Senator Amy Klobuchar, former Vice President Joe Biden and Senator Bernie Sanders advocated for increasing federal dollars for the Centers for Disease Control and Prevention (CDC) and the National Institutes of Health (NIH), saying a boost in their funding is crucial to ensuring the U.S. is prepared to deal with an outbreak.

Candidates discuss coronavirus outbreak and containment 04:09

Biden positioned himself as the only candidate on stage who has experience working to fight and contain the spread of a deadly illness, as he was vice president when the Obama administration dealt with the Ebola outbreak that began in 2014 and ravaged West Africa.

Klobuchar urged Americans to visit the CDC's website to ensure they are educated on what to do if they experience symptoms.

By Melissa Quinn

U.S. service member tests positive for coronavirus in South Korea

A soldier with the United States Forces Korea has tested positive for the coronavirus, the USFK said in a Tuesday statement. The soldier, stationed in South Korea, is the first U.S. service member to test positive for the virus, according to the USFK.

The patient, identified as a 23-year-old male, is in self-quarantine off the base, the USFK said. He visited two military camps in recent days, and health officials are working to determine who he may have been in contact with.

Previously a widow of a retired U.S. soldier in Daegu had tested positive for the virus.  

Concern In South Korea As The Wuhan Covid-19 Spreads
Disinfection professionals wearing protective gear spraying anti-septic solution to fight the coronavirus (COVID-19) at a traditional market on February 26, 2020 in Seoul, South Korea. Chung Sung-Jun/Getty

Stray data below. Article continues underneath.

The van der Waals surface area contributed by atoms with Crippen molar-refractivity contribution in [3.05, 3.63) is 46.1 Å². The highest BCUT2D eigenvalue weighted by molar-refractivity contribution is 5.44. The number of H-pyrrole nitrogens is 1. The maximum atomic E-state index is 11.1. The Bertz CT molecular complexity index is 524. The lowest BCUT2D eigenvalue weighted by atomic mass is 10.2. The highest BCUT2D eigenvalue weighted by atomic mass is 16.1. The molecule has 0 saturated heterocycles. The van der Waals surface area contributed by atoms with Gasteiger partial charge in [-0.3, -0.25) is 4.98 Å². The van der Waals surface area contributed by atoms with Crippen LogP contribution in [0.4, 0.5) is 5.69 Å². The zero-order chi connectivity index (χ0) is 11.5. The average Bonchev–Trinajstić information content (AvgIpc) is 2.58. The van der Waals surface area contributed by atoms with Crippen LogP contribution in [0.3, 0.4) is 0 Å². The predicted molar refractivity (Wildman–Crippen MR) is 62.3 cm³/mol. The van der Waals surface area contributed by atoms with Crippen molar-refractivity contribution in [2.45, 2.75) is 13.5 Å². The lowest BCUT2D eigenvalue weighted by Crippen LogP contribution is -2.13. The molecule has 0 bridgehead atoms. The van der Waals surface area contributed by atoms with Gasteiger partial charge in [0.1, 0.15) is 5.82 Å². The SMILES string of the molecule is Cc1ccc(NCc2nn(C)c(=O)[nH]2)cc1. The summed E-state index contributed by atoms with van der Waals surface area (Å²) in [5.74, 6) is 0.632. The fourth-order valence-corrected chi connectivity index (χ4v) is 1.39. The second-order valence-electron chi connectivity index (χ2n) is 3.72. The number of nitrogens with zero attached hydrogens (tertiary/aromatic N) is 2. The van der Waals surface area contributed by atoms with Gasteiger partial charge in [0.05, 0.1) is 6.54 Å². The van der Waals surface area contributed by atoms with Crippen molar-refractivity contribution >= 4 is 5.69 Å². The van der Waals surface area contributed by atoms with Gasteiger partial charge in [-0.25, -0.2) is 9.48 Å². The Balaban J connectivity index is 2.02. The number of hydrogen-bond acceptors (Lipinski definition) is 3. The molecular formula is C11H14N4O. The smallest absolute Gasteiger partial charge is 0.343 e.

By Victoria Albert

China reports 406 new cases, 52 new deaths

Officials in China reported 406 new cases and 52 new deaths from the novel coronavirus on Tuesday. That brings the total number of cases in the country to 78,064, and the total number of deaths in the country to 2,715. 

By Victoria Albert

San Francisco declares state of emergency

San Francisco officials declared a state of emergency Tuesday, becoming the first major American city to do so. 

"Although there are still zero confirmed cases in San Francisco residents, the global picture is changing rapidly, and we need to step-up preparedness," Mayor London Breed said when announcing the decision, according to a press release. "We see the virus spreading in new parts of the world every day, and we are taking the necessary steps to protect San Franciscans from harm."

The local emergency declaration will help the city mobilize resources and streamline staffing, the city said in the release. It will be active for seven days before it's voted on by the board of supervisors. 


"Your job is to keep us safe": GOP senator calls out Homeland Security chief over coronavirus

Republican Senator John Kennedy got into a heated exchange with the acting secretary of the Department of Homeland Security, Chad Wolf, over the U.S. coronavirus response during a hearing of the Senate Appropriations Subcommittee on Homeland Security. 

Wolf was unable to answer several of Kennedy's questions, prompting a scolding from the Louisiana senator.

"You're head of Homeland Security, sir. Your job is to keep us safe," Kennedy told Wolf after he couldn't say how many coronavirus cases were expected in the U.S.

When asked by Kennedy what the coronavirus mortality rate is compared to the flu virus, Wolf got the facts wrong. He incorrectly stated that the mortality rate of the new coronavirus and the flu were similar at around 2%. That is the mortality rate of the new COVID-19 disease, but for influenza it is much lower, at about 0.1%, according to the Department of Human and Health Services. 

Trump administration's coronavirus response comes under fire 08:29

Wolf also appeared confused about how long it will take to get a vaccine into circulation for the new virus, telling Kennedy that it was "several months" away. Health and Human Services officials said Tuesday that the availability of a vaccine is at least a year to a year and a half away. 

By Audrey McNamara